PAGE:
Communication with Adverse Party to Request Public Records
Opinion rules that a lawyer may communicate with a custodian of public records, pursuant to the North Carolina Public Records Act, for the purpose of making a request to examine public records related to the representation although the custodian is an adverse party whose lawyer does not consent to the communication.
E, a former employee of R County, brought suit against R County and the county manager, the county personnel officer, and the county building inspector in both their personal and official capacities. The defendants are represented by Attorney A, the county attorney, and by outside legal counsel, Attorney L. E is represented by Attorney X. The county manager is the custodian of the public records of R County pursuant to the North Carolina Public Records Act, Chapter 132 of the General Statutes. Attorney X made a public records request, pursuant to G.S. §132-6, to the county manager to inspect and examine all mobile telephone records for the county building inspector. Attorney X copied Attorney A on the written request for the public records but he did not obtain the consent of Attorney A or Attorney L to the direct communication with their client, the county manager. Subsequently, a public records request for files from the building inspections department of R County was made by a person believed to be a part-time employee in Attorney X's law firm. This request was directed to the building inspector as the custodian of these public records. A courtesy copy of this request was sent by Attorney X to Attorney A. May a lawyer make a direct written request to inspect public records related to the representation of a client if the custodian of the public records is an adverse party represented by legal counsel and the custodian's attorney does not consent to the communication?
Yes, a lawyer may communicate directly with the custodian of public records for the purpose of making a public records request regardless of whether the custodian's lawyer consents to the communication. Rule 7.4(a) of the Rules of Professional Conduct permits a lawyer to "communicate or cause another to communicate about the subject of the representation with a party the lawyer knows to be represented by another lawyer in the matter" in only two situations: (1) the lawyer has the consent of the opposing party's lawyer; or (2) the communication is "authorized by law." G.S. §132-6 provides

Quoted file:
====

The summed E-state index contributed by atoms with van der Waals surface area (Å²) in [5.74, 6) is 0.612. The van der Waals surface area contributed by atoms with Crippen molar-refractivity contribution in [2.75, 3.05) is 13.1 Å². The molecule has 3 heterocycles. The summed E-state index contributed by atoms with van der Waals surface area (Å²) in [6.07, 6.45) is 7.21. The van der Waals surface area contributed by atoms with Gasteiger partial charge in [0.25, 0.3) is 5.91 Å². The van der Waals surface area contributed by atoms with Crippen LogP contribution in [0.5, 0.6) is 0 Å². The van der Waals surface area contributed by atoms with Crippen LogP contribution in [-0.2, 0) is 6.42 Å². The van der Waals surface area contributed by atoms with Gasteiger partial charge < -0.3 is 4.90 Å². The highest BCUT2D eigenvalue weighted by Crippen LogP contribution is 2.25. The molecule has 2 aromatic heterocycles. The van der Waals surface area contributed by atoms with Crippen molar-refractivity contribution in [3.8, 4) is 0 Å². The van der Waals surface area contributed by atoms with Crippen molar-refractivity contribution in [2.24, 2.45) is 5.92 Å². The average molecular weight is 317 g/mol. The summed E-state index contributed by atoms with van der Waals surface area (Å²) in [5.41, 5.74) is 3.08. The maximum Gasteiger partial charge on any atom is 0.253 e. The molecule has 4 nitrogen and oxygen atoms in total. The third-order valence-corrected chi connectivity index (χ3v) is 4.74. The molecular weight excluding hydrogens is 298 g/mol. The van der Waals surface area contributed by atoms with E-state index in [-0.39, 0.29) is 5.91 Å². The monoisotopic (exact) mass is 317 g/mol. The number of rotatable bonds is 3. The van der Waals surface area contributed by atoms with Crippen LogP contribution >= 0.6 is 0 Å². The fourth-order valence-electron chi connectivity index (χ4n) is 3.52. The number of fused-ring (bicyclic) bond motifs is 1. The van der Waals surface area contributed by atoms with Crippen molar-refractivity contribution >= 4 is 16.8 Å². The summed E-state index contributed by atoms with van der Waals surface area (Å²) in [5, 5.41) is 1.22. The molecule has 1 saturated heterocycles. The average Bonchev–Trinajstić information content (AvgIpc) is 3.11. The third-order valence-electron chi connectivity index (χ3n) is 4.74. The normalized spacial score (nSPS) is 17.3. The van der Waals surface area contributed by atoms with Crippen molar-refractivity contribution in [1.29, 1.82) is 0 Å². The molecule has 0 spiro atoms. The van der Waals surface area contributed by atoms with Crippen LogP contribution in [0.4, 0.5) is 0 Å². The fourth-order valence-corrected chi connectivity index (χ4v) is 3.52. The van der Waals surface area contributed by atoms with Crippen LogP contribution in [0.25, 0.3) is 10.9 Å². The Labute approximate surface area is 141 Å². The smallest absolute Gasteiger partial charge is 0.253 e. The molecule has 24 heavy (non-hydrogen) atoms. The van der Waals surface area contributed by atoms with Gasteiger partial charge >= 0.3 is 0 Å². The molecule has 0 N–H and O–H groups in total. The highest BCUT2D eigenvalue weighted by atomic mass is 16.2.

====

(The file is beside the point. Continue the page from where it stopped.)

[e]very person having custody of public records shall permit them to be inspected and examined at reasonable times and under his supervision by any person, and he shall furnish certified copies thereof on payment of fees as prescribed by law.
Confidential communications between a government body and its attorney are specifically exempted from the definition of "public records" by G.S. §132-1.1(a). By this exemption, it appears that the General Assembly contemplated the extent to which the representation of a government body by a lawyer should limit the right to request public records. Further, in News and Observer Publishing Company v. Poole, 330 N.C. 465, 412 S.E. 2d 7 (1992), the North Carolina Supreme Court held that a clear statutory exemption must exist in order to limit the liberal access to public records allowed by the Act. Id. at 474-475, 412 S.E. 2d at ___. No exemption exists in the Act for requests for public records when the custodian is represented by legal counsel in a particular matter.
Although not required by the Rules of Professional Conduct, it is professionally courteous to provide a copy of a written request to inspect public records to the lawyer for the custodian of the records when the public records relate to a particular matter in which the custodian is represented by legal counsel.